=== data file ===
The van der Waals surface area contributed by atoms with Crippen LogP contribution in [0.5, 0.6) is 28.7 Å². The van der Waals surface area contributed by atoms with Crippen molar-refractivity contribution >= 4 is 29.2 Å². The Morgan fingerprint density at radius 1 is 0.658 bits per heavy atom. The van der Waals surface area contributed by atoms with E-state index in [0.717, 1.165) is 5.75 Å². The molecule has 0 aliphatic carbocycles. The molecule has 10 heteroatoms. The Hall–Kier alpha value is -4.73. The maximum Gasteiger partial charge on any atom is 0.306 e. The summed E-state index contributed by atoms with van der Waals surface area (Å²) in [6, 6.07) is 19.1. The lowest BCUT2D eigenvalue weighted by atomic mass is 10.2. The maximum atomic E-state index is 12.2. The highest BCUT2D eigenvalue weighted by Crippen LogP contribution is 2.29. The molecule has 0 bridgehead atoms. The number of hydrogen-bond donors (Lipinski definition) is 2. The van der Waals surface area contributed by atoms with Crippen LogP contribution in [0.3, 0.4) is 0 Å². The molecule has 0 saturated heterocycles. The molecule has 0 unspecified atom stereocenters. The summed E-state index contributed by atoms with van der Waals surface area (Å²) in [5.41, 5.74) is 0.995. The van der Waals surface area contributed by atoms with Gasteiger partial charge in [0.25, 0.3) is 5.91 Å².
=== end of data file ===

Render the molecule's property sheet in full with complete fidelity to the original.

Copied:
The van der Waals surface area contributed by atoms with Crippen LogP contribution in [0.5, 0.6) is 28.7 Å². The van der Waals surface area contributed by atoms with Crippen molar-refractivity contribution >= 4 is 29.2 Å². The Morgan fingerprint density at radius 1 is 0.658 bits per heavy atom. The van der Waals surface area contributed by atoms with E-state index in [0.717, 1.165) is 5.75 Å². The molecule has 0 aliphatic carbocycles. The molecule has 10 heteroatoms. The Hall–Kier alpha value is -4.73. The maximum Gasteiger partial charge on any atom is 0.306 e. The summed E-state index contributed by atoms with van der Waals surface area (Å²) in [6, 6.07) is 19.1. The lowest BCUT2D eigenvalue weighted by atomic mass is 10.2. The maximum atomic E-state index is 12.2. The highest BCUT2D eigenvalue weighted by Crippen LogP contribution is 2.29. The molecule has 0 bridgehead atoms. The number of hydrogen-bond donors (Lipinski definition) is 2. The van der Waals surface area contributed by atoms with Crippen LogP contribution in [0.3, 0.4) is 0 Å². The molecule has 0 saturated heterocycles. The molecule has 0 unspecified atom stereocenters. The summed E-state index contributed by atoms with van der Waals surface area (Å²) in [5.41, 5.74) is 0.995. The van der Waals surface area contributed by atoms with Gasteiger partial charge in [0.25, 0.3) is 5.91 Å².